Information Systems and Business
INF220: IS Principles
Instructor Christopher Powell
March 31, 2014
Over the course of the past few weeks, we have learned about businesses and how technology has affected how businesses are operating domestically and internationally. The information that I will provide in this assignment will give you an insight as to how information systems transform businesses, help solve business problems; how information systems support major business functions and how information systems affect business careers.
Information systems are transforming business by providing instant access to real time information that can be processed immediately. ...view middle of the document...
In many industries, survival and even existence without the use of information systems is inconceivable. Information systems play a critical role in increasing productivity, lowering operating costs, and streamlining the information within the supply chain. Although information systems have become more of a commodity, when coupled with changes in organization and management, it can provide the foundation for new products, services, and ways of conducting business that provide firms with a strategic advantage over its competitors.
An information system is a set of interrelated components that work together to collect, process, store, and organize information to support decision making, coordination, control, analysis, and visualization in a company. In addition to supporting decision making, information systems may also help managers and workers analyze problems, visualize complex situations, and create new products.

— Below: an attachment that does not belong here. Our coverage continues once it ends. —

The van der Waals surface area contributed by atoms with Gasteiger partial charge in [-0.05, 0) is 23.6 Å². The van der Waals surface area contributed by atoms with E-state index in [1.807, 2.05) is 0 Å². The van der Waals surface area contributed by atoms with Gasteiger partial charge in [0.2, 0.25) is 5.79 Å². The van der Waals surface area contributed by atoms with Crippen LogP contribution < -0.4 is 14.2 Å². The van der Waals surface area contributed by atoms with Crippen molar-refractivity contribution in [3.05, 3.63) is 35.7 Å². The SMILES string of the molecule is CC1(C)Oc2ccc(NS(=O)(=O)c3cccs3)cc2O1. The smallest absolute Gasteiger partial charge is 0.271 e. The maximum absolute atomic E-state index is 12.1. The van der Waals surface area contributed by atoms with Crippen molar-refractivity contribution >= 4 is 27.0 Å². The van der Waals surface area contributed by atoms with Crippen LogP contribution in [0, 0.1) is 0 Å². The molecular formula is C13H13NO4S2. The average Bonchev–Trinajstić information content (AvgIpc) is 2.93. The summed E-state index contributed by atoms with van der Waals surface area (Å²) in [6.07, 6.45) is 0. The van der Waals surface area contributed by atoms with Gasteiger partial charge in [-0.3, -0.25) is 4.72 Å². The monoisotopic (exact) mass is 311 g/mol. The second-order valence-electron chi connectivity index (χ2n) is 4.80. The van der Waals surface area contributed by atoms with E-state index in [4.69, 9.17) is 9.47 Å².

To help solve information systems-relations problems, there is a four step solution to solving these business problems, and they are as follow:
1. Define the problem = you will want to start with an information gathering process by speaking to everyone involved. If your biggest customer complains that your product is starting to fail, for example, talk to the customer to learn exactly what is failing and where. Using the information you get, analyze your product to see what ways you can rectify the problem and improve your product
2. Explore the costs of failure = In connection with the problem, what exactly will failure mean? List down what this problem would really mean for you or your business, including financial costs, how this will financially affect your relationship with customers as well as any partnerships. Using the example above, if your biggest customer pulls out their account, will your business survive? Will the cost to rectify the issues cost more than losing the customer? How will it affect your revenue? Understanding the impact of a problem and knowing the worst case scenario can push you to act on it fast.
3. Explore the benefits of success = after viewing the negative (cost, lost revenue, loss of customer), now examine things from the positive side: what will happen if you successfully resolve the problem? Will your biggest customer keep their account with you? Will you be able to expand your product line if this issue is resolved? Will you acquire more accounts?
4. Outline the solution = List the specific steps that need to be taken to solve the problem. This is the most important step in the problem solving process, and don’t be afraid if you think you need help...